A few years ago, with the advent of new ebook and print on demand publishers, I published 2 novels within months of each other, fulfilling my dream of publication. But fame didn’t prevail, and the stress of publicity along with self-promotion got the better of me. I overextended myself mentally, physically and financially as I continued to work full time, start a new business with my husband, and try to pursue my dream of writing. An emotionally draining job left (and still leaves) little energy to continue writing when it seemed my writing career wasn’t going to take off. Plus, I felt I had to keep my writing a secret from my boss and thus separate from my life. This made it hard to keep it a part of my life at all. I was discouraged with my publisher and the publishing world in general and thought about giving up many times. I prayed and ranted to God, wondering why He would put this dream in my heart if I was never going to be successful. Mere publication wasn’t, IMO, success. I wanted more.
I finished my third novel, yet couldn’t seem to get it published. I once envisioned this wonderful booksigning event where I would feature a moose, which was a huge symbol in my book, and I told myself if I ever published this story, I would have to find me a stuffed moose to put with my book. I already had the image of this moose pictured in my head and how I would take him along with me on my booksignings. This stuffed moose was almost like a character in my book.
After a year of having my third story written and about 40 rejections later (I wasn’t ready to submit to my current publisher yet), and many months of on again, off again writing, I was ready to give up, or at least “give myself a break without beating myself up”. I cancelled my website (I was having problems with the webhost anyway) and I thought about doing away with everything related to my writing.
One day during my lunch break, I went to a gift shop with a (non-writing) friend of mine and there, sitting on the shelf, was the moose—almost exactly as I had pictured him in my story and in my dreams. Just one moose, for sale, amongst many other items. I didn’t buy him, but kept looking and thinking about him. I told my husband about him because it was so close to Christmas I thought if my husband bought him, fine, but if not, then it wasn’t meant to be.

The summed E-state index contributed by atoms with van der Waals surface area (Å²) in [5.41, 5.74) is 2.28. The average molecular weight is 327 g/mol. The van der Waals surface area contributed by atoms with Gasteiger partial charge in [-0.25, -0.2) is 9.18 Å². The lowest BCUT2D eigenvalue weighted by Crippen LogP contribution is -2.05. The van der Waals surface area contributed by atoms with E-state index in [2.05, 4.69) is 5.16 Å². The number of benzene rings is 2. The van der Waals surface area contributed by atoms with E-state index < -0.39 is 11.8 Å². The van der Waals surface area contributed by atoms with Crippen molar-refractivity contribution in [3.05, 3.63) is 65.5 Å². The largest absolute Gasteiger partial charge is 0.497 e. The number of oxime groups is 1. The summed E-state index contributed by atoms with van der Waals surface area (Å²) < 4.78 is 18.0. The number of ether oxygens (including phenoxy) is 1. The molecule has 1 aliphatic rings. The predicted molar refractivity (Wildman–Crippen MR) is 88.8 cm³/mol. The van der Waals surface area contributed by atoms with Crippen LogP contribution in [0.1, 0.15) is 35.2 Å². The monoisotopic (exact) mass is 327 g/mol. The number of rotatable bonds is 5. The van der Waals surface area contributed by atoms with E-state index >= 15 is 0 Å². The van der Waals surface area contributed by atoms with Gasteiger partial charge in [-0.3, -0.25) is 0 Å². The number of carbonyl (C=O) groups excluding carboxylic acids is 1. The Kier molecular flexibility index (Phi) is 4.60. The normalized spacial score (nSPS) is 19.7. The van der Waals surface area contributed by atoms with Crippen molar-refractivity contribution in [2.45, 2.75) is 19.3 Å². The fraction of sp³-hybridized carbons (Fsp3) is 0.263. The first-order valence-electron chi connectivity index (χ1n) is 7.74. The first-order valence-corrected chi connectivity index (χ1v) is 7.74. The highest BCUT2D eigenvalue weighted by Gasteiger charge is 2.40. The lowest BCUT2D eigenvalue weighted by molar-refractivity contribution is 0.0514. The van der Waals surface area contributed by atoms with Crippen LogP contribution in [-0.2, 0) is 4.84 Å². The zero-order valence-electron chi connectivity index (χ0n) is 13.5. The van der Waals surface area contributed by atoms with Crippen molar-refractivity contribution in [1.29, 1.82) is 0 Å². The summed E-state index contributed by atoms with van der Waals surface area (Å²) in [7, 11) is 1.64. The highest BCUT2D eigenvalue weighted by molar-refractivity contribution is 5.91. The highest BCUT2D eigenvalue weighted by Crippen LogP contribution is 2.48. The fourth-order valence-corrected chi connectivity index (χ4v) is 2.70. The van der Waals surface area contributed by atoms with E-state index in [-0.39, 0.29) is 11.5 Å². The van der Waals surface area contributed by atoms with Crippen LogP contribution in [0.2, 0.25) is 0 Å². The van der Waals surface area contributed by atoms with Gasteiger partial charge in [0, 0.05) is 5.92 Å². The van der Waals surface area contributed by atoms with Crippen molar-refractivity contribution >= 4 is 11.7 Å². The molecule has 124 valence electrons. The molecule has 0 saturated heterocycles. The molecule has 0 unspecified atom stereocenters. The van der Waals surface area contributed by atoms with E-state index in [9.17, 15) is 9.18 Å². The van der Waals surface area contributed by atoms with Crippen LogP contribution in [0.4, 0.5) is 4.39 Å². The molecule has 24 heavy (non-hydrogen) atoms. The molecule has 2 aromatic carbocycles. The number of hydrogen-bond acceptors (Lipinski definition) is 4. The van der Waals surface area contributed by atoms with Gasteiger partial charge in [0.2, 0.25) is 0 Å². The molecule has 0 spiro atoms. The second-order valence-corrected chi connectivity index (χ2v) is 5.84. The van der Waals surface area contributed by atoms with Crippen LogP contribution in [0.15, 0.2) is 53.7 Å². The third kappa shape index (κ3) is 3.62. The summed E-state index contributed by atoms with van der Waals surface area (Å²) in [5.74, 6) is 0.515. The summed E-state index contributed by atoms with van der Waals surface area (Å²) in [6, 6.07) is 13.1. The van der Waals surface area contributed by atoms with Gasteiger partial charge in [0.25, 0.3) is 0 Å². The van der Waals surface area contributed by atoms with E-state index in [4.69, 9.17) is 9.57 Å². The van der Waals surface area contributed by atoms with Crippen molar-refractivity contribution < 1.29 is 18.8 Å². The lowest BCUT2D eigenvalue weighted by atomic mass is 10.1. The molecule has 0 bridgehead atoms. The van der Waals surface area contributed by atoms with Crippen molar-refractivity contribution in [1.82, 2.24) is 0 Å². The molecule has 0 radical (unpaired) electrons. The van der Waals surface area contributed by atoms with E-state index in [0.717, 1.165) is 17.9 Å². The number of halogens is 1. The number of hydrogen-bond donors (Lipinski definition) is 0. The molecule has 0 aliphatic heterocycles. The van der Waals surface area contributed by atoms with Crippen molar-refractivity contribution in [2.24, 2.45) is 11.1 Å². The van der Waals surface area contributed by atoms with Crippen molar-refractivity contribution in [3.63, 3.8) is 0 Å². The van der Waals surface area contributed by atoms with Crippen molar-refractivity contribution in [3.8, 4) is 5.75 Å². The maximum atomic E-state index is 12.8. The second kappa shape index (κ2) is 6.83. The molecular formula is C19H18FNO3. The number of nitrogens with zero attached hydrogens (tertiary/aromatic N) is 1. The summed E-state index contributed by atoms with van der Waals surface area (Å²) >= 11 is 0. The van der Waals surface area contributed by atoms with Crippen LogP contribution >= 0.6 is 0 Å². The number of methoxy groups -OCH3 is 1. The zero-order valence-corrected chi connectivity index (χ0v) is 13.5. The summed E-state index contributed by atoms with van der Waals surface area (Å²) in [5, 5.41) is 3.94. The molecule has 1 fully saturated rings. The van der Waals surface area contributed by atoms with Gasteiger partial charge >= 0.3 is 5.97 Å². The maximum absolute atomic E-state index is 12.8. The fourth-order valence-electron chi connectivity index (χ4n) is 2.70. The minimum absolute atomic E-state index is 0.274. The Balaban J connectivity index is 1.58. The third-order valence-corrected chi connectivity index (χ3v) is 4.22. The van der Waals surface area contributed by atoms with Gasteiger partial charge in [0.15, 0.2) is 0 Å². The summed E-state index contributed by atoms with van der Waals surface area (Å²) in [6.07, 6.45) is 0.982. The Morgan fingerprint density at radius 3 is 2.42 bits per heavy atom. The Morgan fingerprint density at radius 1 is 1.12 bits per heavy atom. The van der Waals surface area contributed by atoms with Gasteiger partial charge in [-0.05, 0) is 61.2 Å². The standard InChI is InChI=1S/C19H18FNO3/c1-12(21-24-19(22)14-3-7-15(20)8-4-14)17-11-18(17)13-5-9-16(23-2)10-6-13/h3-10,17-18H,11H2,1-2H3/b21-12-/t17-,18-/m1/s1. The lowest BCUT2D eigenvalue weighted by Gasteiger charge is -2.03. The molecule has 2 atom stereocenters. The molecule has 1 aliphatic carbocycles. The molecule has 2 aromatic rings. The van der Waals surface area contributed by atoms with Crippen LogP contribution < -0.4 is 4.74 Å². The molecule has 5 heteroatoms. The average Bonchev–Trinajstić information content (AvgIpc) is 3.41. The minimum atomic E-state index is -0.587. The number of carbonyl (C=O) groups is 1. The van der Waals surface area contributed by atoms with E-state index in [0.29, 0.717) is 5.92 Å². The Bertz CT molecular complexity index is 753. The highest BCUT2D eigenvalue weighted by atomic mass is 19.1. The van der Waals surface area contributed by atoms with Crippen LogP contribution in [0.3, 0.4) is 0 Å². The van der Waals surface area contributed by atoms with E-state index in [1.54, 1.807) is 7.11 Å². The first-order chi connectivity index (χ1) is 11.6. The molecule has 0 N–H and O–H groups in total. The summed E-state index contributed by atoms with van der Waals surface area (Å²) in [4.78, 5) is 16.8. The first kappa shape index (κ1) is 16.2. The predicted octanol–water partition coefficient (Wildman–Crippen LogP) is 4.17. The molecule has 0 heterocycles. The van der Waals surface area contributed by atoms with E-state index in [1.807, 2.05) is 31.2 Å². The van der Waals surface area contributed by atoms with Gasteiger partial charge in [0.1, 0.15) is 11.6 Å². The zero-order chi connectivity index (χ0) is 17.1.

The next morning, I was reading my “writer’s devotional” (Julia Cameron’s FINDING WATER). It was the very last chapter and, I thought, my last hurrah with writing for awhile. If I decided to take it up again, fine, but it wouldn’t be that important to me. I had way too many other things to worry about and I was just one person. Whether or not I published another book was obviously not going to make an impact on anyone else, so why should I let it impact me?
In this “devotional”, Julia spoke of a writer’s symbol. She explained why it was so important to have something that means something to you and your writing (whether it’s a bracelet, necklace, etc). I knew then that I had to go back and get that moose. It was like a symbol to me, calling out to me. I knew it when I saw it, yet I kept trying to ignore it and push it out of my mind. When I went back to the store, the owner’s little girl said, ‘finally someone is buying that moose. He has been staring at me all this time.” This was affirmation that this moose was my sign.
If I hadn’t read that little chapter the very next day, I may have ignored that moose (though I hadn’t been able to get it out of my mind since I saw it the day before). Reading that chapter was like I had been sucker-punched. If I ignored that message, then I had no one to blame but myself.
With renewed vigor and zest (and thanks to Margie Lawson’s DEFEATING SELF DEFEATING BEHAVIORS), I am revamping my third novel and waiting for the right time. Now all I hear about is how bad the economy is and how hard it is for unknown writers. Yet, I still write, but I write with a lot more energy and enthusiasm now. My moose sits along beside me as I work on my story (now a series), watching over me even as I sleep. He is my writer’s symbol, a reminder that I am heading down the right path no matter how difficult the journey.